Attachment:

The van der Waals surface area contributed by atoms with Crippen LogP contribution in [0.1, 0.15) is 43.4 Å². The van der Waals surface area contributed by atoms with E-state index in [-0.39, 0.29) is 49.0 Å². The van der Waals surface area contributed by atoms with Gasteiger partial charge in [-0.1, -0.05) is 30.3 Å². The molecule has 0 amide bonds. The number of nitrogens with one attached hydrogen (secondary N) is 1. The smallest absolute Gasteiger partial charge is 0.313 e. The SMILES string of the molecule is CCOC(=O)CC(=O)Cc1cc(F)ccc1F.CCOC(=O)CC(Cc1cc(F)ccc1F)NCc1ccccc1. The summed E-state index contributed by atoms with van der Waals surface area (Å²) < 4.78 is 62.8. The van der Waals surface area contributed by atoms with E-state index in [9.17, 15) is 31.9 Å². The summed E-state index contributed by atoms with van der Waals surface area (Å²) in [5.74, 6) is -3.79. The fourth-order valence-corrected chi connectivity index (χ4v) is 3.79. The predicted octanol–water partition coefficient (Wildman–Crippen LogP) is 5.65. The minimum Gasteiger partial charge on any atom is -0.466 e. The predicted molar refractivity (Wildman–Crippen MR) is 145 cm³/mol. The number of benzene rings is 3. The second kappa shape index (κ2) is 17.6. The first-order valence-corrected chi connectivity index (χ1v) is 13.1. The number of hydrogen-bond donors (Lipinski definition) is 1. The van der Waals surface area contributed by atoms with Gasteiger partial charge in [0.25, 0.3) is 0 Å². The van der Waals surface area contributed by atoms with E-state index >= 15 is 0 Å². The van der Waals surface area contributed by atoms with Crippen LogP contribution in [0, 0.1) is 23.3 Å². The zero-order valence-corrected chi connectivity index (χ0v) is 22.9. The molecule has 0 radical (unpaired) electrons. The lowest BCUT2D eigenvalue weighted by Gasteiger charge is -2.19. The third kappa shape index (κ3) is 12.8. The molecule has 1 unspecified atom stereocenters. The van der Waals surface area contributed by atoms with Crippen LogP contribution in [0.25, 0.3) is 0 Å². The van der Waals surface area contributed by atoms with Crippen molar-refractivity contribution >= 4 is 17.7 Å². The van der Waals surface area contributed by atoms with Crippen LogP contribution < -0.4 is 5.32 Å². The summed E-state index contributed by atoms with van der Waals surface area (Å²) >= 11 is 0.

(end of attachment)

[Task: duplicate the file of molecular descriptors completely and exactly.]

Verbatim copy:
The van der Waals surface area contributed by atoms with Crippen LogP contribution in [0.1, 0.15) is 43.4 Å². The van der Waals surface area contributed by atoms with E-state index in [-0.39, 0.29) is 49.0 Å². The van der Waals surface area contributed by atoms with Gasteiger partial charge in [-0.1, -0.05) is 30.3 Å². The molecule has 0 amide bonds. The number of nitrogens with one attached hydrogen (secondary N) is 1. The smallest absolute Gasteiger partial charge is 0.313 e. The SMILES string of the molecule is CCOC(=O)CC(=O)Cc1cc(F)ccc1F.CCOC(=O)CC(Cc1cc(F)ccc1F)NCc1ccccc1. The summed E-state index contributed by atoms with van der Waals surface area (Å²) < 4.78 is 62.8. The van der Waals surface area contributed by atoms with E-state index in [9.17, 15) is 31.9 Å². The summed E-state index contributed by atoms with van der Waals surface area (Å²) in [5.74, 6) is -3.79. The fourth-order valence-corrected chi connectivity index (χ4v) is 3.79. The predicted octanol–water partition coefficient (Wildman–Crippen LogP) is 5.65. The minimum Gasteiger partial charge on any atom is -0.466 e. The predicted molar refractivity (Wildman–Crippen MR) is 145 cm³/mol. The number of benzene rings is 3. The second kappa shape index (κ2) is 17.6. The first-order valence-corrected chi connectivity index (χ1v) is 13.1. The number of hydrogen-bond donors (Lipinski definition) is 1. The van der Waals surface area contributed by atoms with Gasteiger partial charge in [0.25, 0.3) is 0 Å². The van der Waals surface area contributed by atoms with E-state index >= 15 is 0 Å². The van der Waals surface area contributed by atoms with Crippen LogP contribution in [0, 0.1) is 23.3 Å². The zero-order valence-corrected chi connectivity index (χ0v) is 22.9. The molecule has 0 radical (unpaired) electrons. The lowest BCUT2D eigenvalue weighted by Gasteiger charge is -2.19. The third kappa shape index (κ3) is 12.8. The molecule has 1 unspecified atom stereocenters. The van der Waals surface area contributed by atoms with Crippen LogP contribution in [0.25, 0.3) is 0 Å². The van der Waals surface area contributed by atoms with Crippen molar-refractivity contribution >= 4 is 17.7 Å². The van der Waals surface area contributed by atoms with Crippen LogP contribution < -0.4 is 5.32 Å². The summed E-state index contributed by atoms with van der Waals surface area (Å²) >= 11 is 0.